Tag Archives: family

#180 – De Block Speciale

#180 - De Block Speciale

Size: 330 ml

ABV: 6 %

De Block is a solid little brewery tucked away in the Flemish Brabant region of Belgium. I had already tried their Dendermonde Tripel (#47), and Kastaar (#96), each of which had a unique story to tell, but as yet the story of De Block has gone untold. They don’t produce a wide range of beers so I will take my opportunity now.

It’s another great family tradition that has endured for well over half a millennia. The actual brewery was initiated by Louis de Block who was a local miller and farmer, who married the daughter of a brewer from Baardegem. This was particularly handy for Louis as he had inherited a right to brew beer from his immediate family. Henricus de Block way back in the 14th Century had been bestowed this privilege for his contribution as a vassal of the Duke of Brabant and Burgundy. Whether Louis had chosen his bride out of love, or for her specialist brewing knowledge is now immaterial.

As is common in the lowlands, the family tradition has been to hand down the baton of brewing to the next family member, and the De Blocks are no exception. We can trace the family history right the way back. The most recent beneficiary is Paul Saerens who married into the De Block family. He has been keen to ensure that the De Block name continues despite the apparent void of male heirs. It has been under Saerens that De Block have widened their scope in the export market. Flemish Brabant is not shy of a few breweries, being one of the most condensed areas in Belgium for beer production. Saerens spotted this and opened up De Block to the rest of Europe, North America, Australia and Japan, and now almost 80% of current production leaves Belgium for foreign shores. Perhaps the most recognisable brand is that of the Satan beers which dominate the brewery’s marketing.

You might be mistaken for thinking as I was that, that the De Block Speciale is a staple house beer. It is far from that! The unique taste of this attractively packaged beer is certainly one to divide opinion. It is actually a brew blended from both young and old beers, and is flavoured with pomegranate and elderflowers. This certainly accounts for the bizarre medicinal floridity which is definitely one of the most unsubtle kicks I have had so far on this journey. Although on first appearance the De Block Speciale looks like a traditional golden ale all comparisons thereafter can be written off. This is a particularly carbonated fruity sour ale albeit with a redeeming bitterness. It is certainly unique, although after about half a glass becomes somewhat tiresome. I guess this is one of those beers you would have little chance of not recognising blindfolded, and I am still trying to work out if that is a compliment or not.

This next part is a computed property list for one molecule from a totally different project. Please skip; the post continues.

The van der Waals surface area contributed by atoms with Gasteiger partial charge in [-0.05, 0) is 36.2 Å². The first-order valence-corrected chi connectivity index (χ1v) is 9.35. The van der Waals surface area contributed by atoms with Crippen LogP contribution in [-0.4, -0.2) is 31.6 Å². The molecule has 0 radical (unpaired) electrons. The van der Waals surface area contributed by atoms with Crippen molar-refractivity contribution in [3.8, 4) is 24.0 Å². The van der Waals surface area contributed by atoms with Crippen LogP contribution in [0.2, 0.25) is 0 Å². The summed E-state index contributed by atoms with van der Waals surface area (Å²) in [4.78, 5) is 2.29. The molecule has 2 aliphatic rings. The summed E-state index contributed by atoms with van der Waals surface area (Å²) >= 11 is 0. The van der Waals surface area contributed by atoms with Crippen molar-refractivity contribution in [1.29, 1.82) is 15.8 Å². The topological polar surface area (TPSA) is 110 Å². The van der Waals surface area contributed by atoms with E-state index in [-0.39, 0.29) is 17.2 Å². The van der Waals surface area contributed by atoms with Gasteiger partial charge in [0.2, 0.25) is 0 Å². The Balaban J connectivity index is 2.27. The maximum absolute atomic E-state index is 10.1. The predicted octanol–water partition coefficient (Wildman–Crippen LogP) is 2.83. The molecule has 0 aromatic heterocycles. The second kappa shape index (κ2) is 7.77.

(Thanks to Andrew at 40 Beers at 40 for the excellent photograph)

 

 

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Filed under 6, Belgian Ale, De Block

#125 – Campus

#125 - Campus

Size: 330 ml

ABV: 7 %

Campus is an orphan beer. This is a term I tend to use for those beers who have survived on in the new world despite losing their parental home. The foster parents in this case are Huyghe who rescued a number of small local breweries through acquisition in the 1990’s.  Biertoren from the town of Kampenhout, were the unfortunate original mother and father.

Biertoren translates fairly easily into English as the Beer Tower, and was a title used when the Smedts family first began brewing in a property previously owned by the Duke of Arenburg around Rotselaar. The place was already loosely titled ‘the tower’ after the local castles main keep, and so it didn’t take much imagination to finally agree on ‘beer tower’. The Smedts at the time were very much leading a collective of locals in producing the beer, and eventually common ground was lost, with a number of other partners choosing to set up other breweries.

In the 1930’s the Smedts family were forced to move due to the high rents placed upon them, and they found the empty brewery buildings in Kampenhout which in 1939 would begin to serve as the home of Biertoren. These buildings already had a rich brewing history since around 1840, and a range of Campus beers were added to the menu. The beer gets its name from the town of Kampenhout, and the label bedecked with the university mortar board is an apt one, in that it reflects the student spirit which is centred around Leuven.

If I ever get the dubious honour of drinking another beer from this orphan stable then I will detail a little more of the recent history at Kampenhout, although to be fair it’s fairly uninteresting, just as was the Campus beer itself. It’s important to discern this amber brew from the Campus Premium (lager), and the Campus Gold (blonde) which by all accounts are even worse. This beer should have come with a sheet of muslin, to enable the pour – never have I seen so much crap in a beer! After three attempts at some strategic decanting, in which I lost about a quarter of the volume I was able to start drinking. Amber, fizzy and decidedly herbal were the best descriptors I could use. It did improve as I neared the canal sediment, but by that stage I had definitely decided to give this one up for adoption.

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Filed under 6, Belgian Strong Ale, Huyghe